Over the last few years, there have been numerous studies and publications alerting us to some alarming trends for our society and our ability to effectively compete in a 21st century knowledge economy. These include the related issues of workforce quantity, quality, and economic alignment that impact our human capital.
The world has transitioned from a manufacturing economy, dominated by the U.S. for most of the 20th century, to a technology-driven global economy where “the world is flat.” During the 20th century, the U.S. was able to prosper with only a fraction—about one in four—of the workforce with high skills. Unfortunately, the 21st century presents a different reality. This new reality dictates that about 75 to 80 percent of the new jobs will require higher skills, ability, and education.
Due to massive Baby Boomer retirements and a low population growth rate over the next 50 years, the U.S. will face worker shortfalls of millions of workers. A complicating paradox lies in the reality that we have too many untrained people or people trained for the wrong jobs. Qualitatively, close to half of our incumbent workforce is semi-literate with minimal education and skill levels. Correspondingly, our entrant workforce of young people transitioning from high school reflects similar trends of skill levels and educational competence. Only about 75 percent of young people graduate from high school in Illinois, and only about 60 percent of them possess basic competency skills. This results in more than half of the future workforce with minimal education and skills as they enter the knowledge economy.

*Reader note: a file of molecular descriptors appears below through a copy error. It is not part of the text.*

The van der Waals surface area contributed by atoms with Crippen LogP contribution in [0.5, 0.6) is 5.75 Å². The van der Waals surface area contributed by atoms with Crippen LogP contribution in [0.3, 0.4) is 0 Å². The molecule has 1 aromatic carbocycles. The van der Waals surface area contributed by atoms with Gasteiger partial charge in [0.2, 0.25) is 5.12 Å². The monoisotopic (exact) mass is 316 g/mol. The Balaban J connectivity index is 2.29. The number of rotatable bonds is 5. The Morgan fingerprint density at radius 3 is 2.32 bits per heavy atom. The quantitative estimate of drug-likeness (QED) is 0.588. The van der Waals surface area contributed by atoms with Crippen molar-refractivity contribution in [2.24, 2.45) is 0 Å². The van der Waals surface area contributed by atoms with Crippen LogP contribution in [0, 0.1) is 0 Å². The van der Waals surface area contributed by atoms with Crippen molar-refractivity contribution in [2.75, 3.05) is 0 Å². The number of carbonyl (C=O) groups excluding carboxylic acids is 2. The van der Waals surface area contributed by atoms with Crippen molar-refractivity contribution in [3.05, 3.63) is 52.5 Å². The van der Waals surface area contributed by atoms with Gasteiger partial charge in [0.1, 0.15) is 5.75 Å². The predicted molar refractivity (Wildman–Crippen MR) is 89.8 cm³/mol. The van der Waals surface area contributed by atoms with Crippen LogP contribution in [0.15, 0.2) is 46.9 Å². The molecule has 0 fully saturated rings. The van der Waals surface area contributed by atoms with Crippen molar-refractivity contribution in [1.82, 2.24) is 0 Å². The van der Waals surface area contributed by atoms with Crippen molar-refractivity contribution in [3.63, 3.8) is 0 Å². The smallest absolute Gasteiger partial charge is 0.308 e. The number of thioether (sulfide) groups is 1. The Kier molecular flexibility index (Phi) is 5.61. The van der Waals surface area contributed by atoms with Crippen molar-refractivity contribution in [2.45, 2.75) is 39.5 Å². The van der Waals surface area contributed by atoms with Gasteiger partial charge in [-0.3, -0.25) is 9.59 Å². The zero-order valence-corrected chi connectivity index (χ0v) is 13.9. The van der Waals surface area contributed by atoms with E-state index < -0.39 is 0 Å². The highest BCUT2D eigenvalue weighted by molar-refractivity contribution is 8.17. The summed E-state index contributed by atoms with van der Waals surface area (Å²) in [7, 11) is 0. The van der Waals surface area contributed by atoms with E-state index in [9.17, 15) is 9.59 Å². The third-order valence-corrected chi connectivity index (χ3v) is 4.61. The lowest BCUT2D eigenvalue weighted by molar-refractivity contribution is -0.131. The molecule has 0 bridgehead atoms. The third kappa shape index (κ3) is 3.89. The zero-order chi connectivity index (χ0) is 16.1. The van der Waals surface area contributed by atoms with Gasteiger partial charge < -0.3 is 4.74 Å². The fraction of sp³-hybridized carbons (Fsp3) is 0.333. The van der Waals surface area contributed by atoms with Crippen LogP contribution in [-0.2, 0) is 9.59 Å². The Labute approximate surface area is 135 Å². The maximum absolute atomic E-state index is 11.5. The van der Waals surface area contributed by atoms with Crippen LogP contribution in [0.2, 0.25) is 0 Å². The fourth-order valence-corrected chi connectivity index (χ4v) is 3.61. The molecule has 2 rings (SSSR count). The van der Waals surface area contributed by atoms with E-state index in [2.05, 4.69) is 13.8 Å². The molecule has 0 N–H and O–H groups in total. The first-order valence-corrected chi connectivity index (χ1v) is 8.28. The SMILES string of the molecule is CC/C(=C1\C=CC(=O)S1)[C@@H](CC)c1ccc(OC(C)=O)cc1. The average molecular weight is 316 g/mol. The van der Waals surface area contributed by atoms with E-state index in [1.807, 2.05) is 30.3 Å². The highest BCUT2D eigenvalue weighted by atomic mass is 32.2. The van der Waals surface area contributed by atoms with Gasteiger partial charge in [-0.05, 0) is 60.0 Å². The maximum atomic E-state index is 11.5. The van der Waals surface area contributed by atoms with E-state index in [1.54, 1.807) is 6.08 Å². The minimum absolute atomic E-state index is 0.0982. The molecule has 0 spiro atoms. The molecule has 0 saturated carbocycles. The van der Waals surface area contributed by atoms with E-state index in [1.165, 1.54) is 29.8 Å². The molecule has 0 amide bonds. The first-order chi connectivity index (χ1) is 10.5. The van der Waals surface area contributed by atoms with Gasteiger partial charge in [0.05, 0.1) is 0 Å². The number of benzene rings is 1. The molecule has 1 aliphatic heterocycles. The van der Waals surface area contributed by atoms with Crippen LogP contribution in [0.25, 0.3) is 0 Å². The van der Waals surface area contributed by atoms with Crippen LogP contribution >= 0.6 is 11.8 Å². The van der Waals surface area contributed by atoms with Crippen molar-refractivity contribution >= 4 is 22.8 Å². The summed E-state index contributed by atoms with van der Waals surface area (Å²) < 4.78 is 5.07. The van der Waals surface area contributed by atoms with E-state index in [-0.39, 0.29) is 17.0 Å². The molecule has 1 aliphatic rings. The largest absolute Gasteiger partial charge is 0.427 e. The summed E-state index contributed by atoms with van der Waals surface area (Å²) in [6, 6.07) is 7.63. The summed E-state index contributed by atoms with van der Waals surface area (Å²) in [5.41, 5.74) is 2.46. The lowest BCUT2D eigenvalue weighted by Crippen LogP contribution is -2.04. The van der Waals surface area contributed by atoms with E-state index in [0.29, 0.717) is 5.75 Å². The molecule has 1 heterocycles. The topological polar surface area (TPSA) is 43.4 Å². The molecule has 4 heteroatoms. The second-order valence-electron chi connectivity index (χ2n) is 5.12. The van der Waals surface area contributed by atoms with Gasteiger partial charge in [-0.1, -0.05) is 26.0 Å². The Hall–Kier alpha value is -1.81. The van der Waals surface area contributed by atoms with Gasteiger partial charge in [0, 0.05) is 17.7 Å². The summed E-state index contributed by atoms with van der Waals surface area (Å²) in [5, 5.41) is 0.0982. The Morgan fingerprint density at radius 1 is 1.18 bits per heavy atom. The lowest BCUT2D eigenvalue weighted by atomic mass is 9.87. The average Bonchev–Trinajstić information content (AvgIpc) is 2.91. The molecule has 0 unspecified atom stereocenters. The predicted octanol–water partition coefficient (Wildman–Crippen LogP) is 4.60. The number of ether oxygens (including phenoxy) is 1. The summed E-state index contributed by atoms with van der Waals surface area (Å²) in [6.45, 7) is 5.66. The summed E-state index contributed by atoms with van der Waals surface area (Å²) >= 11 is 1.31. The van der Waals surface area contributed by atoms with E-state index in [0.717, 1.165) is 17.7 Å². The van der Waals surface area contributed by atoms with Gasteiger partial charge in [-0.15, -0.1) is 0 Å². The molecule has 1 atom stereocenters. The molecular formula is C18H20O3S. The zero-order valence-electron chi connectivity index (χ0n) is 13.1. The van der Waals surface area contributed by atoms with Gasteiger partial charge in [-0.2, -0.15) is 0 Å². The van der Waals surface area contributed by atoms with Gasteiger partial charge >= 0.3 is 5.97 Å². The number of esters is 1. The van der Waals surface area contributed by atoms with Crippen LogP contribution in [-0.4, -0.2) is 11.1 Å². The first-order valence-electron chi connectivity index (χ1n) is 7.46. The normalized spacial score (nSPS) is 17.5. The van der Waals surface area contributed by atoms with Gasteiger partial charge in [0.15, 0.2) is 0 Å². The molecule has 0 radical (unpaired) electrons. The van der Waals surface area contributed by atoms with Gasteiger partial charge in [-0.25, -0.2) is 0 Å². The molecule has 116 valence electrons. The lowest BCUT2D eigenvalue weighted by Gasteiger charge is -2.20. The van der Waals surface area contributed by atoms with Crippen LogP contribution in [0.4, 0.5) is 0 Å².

Ironically, there’s little debate over these trends. Unfortunately, they portend the serious choices of public policy and investment we’ll make over the next decade. These include tough decisions on the future of our education and workforce development systems.
Our education system represents the core of workforce and human capital development. However, it’s widely recognized that our current system of K-12 education doesn’t adequately prepare huge numbers of young people to compete in today’s economy. It’s also recognized that this system will need a drastic overhaul. We’ve inherited a system of education that reflects the manufacturing-based model of the 20th century. Under this system, it was acceptable for 25 to 50 percent of our students to drop out, depending on where they lived. Products of this system could still find lifelong employment and economic security in the low-skill/high-wage economy of the 20th century. That reality no longer exists.
To educate and prepare all of our children with the advanced skills necessary for the 21st century, we need a new, world-class system of education centered on the needs of each child. Systemic changes will include raised expectations and student achievement; new integrated curriculum models; learning style assessment and instruction; career development integration; increasing investment in infrastructure, technology, and professional development; more public/private partnerships and collaboration and articulation with higher education; and basic funding reform. IBI